Tuesday, January 18, 2011

Valentine Lovebirds Onesie Tutorial - How to make a fusible-web and raw-edged applique

Valentine's Day is just round the corner so I thought I would make a lovebirds themed onesie for Eden, who is always running out of play clothes.  While I was at it, I put together a simple tutorial for anyone who would like to try making this.  A hand-crafted onesie makes a sweet, personal gift for a birthday girl or new baby.

  • 1 blank onesie or t-shirt
  • 3 fabric scraps in red, pink and/or  red-pink combo
  • Iron-on fusible web (eg. Wonder Under 805)
  • Tear-away stabilizer (eg. Sulky iron-on or self-adhesive)
  • Sewing machine needle for knit fabrics
  • Sewing machine with satin foot
  • Sewing machine thread in red
  • Hand-sewing needle
  • Embroidery floss in red

The first thing I do is to gather my scraps and put them together on the table to see if the colors will work well together.  Since this is a Valentine's Day design, I decided to go with a red bird and a pink bird, with some other accent fabric for the hearts.

Trace the outline of the birds on a piece of iron-on fusible web. (You will draw on the paper side of the web, the other side is the bumpy side which contains the heat-activated adhesive.)  Remember that you will be fusing onto the back side of the fabric, and then turning it over, so your applique cut-out will be a mirror image of your drawing.

Cut out the shapes of the birds from the fusible web, leaving a quarter inch surround.  Place the cut-out shapes of fusible web onto the back side of the fabric.  I like to do this over a light-table or hold the pieces up against the light in order to make sure the outline encompasses parts of the print I want to capture.

Set a hot iron (no steam) on top of the two pieces, and fuse the drawing onto the back of the fabric.  Carefully cut out the shape of the bird, along the traced lines. Do the same for the second bird.

Arrange the two birds on your onesie, making sure you mark their position with a pin.  In this case, I wanted the two beaks to be close to touching.

Peel the paper backing off the birds, and using a hot iron with a press cloth, fuse one bird at a time.  This is to make sure you have one fused in place so that you can reposition the second bird if you need to.

At this point, I decided to add some hearts, so I found a pair of Eden's old shorts with a cute polka-dotted print and cut a few out in various sizes.  I played around until I was happy with the composition and pinned the hearts in place.  The top three hearts will be fused onto the shirt, as I did the birds.  The bottom largest heart, I reserved for doing the raw-edged applique.

Turn the shirt inside out and apply the stabilizer (either iron-on or self adhesive) onto the back of your designs.  Make sure that the stabilizer is a large enough piece so that it provides coverage under both the birds and the hearts. Flip the shirt back right side out and prepare to sew.

I have a very basic sewing machine, so I used a tight zig-zag stitch.  If your machine has a satin stitch or other embroidery functions, you may want to use a fancier stitch. I love the scribbly effect of a zig-zag because it has that hand-made look, so don't sweat it if you don't stay perfectly on the edge of your shapes.  A little bit of a wiggle here and there actually gives it a personal touch.  Go slow and always pivot with the needle down.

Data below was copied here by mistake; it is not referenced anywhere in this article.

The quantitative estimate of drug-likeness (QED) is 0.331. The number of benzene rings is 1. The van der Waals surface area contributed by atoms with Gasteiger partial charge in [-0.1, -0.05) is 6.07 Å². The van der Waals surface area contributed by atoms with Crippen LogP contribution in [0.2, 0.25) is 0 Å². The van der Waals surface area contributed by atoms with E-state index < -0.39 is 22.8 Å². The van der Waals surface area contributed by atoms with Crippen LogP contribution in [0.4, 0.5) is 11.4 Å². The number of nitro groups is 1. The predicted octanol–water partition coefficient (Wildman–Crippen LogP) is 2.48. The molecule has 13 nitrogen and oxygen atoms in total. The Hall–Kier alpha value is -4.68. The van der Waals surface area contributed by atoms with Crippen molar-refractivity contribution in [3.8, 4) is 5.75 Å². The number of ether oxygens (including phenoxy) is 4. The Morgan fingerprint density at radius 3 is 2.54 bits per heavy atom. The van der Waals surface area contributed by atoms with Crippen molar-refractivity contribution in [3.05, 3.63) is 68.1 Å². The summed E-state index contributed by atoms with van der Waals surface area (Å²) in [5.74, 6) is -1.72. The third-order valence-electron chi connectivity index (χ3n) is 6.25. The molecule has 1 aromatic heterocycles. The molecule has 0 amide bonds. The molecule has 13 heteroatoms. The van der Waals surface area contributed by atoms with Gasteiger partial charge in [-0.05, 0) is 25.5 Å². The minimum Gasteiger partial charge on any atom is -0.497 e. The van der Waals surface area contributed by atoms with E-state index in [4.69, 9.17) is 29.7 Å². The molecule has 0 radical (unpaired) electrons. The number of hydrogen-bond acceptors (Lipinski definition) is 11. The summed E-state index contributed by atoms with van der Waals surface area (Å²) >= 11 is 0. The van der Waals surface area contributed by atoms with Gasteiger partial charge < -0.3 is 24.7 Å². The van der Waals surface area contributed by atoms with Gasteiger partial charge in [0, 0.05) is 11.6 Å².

When you are done, flip over to the back side and carefully tear away the excess stabilizer until you end up with something like this.  

Fuse and zig-zag stitch the remaining heart onto a scrap of jersey knit fabric using the same method as described above.  In this case, I'm using a scrap of heather grey jersey that matches the blank onesie.

You'll want to make sure the scrap is large enough so that you can securely pin around it.  Thread a hand-sewing needle with three strands of embroidery floss, and stitch around the heart with a tight running stitch.  You may use an embroidery hoop to help you, but I just sew it with the pins in place.

Keep the stitches even and close together.  Hide the knots behind the heart.

When you're done, carefully trim leaving an even allowance around the stitches.  Because of the knitted material, the edges won't fray and with washing, they will eventually curl giving it a quirkly, hand-made character.

The finished product!  Happy Valentine's Day!

Saturday, January 1, 2011

A New Year's Resolution - Celebrating hand-made, repurposing old stuff and finding new reasons to love what you already own.

My New Year's resolution for 2011 is to make what I would otherwise buy.  Granted of course, that I can make a comparable, functional and reasonable version of that particular thing.

I daresay I will be screaming for a shopping binge after a couple of months, but that's what's fun about making a new year's resolution.  Its something well-intentioned, not completely thought through, with somewhat dubious chances of success.

For example, take this pair of slippers I made for Eden from a repurposed wool sweater.  Its a pattern from Betz White's lovely book, Sewing Green (note: it needed a fair bit of doctoring to get it to a child's size). I found one of my "so-very-yesterday" sweaters, felted it in a hot wash cycle, sewed it up and voila!

But all the good intention in the world won't get those slippers onto my toddler's feet.  Eden took her first look at them, and screamed, "No!" and ran in the opposite direction.

Its completely baffling because those are her favorite colors, she loves all kinds of booties/boots, and its soft, cozy and so darn cute.  See what I mean about new year's resolutions?  You can make them, but then life intervenes.

I had to buy Eden new slippers.
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